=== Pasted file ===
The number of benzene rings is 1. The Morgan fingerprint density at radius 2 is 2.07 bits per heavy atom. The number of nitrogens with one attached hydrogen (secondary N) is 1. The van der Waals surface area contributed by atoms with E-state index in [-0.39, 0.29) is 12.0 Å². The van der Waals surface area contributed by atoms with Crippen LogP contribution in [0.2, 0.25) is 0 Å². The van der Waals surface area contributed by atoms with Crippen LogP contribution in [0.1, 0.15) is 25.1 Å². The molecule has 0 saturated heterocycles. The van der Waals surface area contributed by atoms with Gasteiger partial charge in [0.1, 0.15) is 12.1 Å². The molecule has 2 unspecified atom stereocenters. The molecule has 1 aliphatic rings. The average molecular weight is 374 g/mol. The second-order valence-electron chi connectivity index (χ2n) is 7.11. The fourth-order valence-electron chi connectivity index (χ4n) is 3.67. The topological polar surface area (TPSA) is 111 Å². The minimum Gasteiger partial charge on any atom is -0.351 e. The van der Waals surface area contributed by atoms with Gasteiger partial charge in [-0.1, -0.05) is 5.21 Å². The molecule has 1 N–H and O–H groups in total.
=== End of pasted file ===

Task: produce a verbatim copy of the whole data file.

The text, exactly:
The number of benzene rings is 1. The Morgan fingerprint density at radius 2 is 2.07 bits per heavy atom. The number of nitrogens with one attached hydrogen (secondary N) is 1. The van der Waals surface area contributed by atoms with E-state index in [-0.39, 0.29) is 12.0 Å². The van der Waals surface area contributed by atoms with Crippen LogP contribution in [0.2, 0.25) is 0 Å². The van der Waals surface area contributed by atoms with Crippen LogP contribution in [0.1, 0.15) is 25.1 Å². The molecule has 0 saturated heterocycles. The van der Waals surface area contributed by atoms with Gasteiger partial charge in [0.1, 0.15) is 12.1 Å². The molecule has 2 unspecified atom stereocenters. The molecule has 1 aliphatic rings. The average molecular weight is 374 g/mol. The second-order valence-electron chi connectivity index (χ2n) is 7.11. The fourth-order valence-electron chi connectivity index (χ4n) is 3.67. The topological polar surface area (TPSA) is 111 Å². The minimum Gasteiger partial charge on any atom is -0.351 e. The van der Waals surface area contributed by atoms with Gasteiger partial charge in [-0.1, -0.05) is 5.21 Å². The molecule has 1 N–H and O–H groups in total.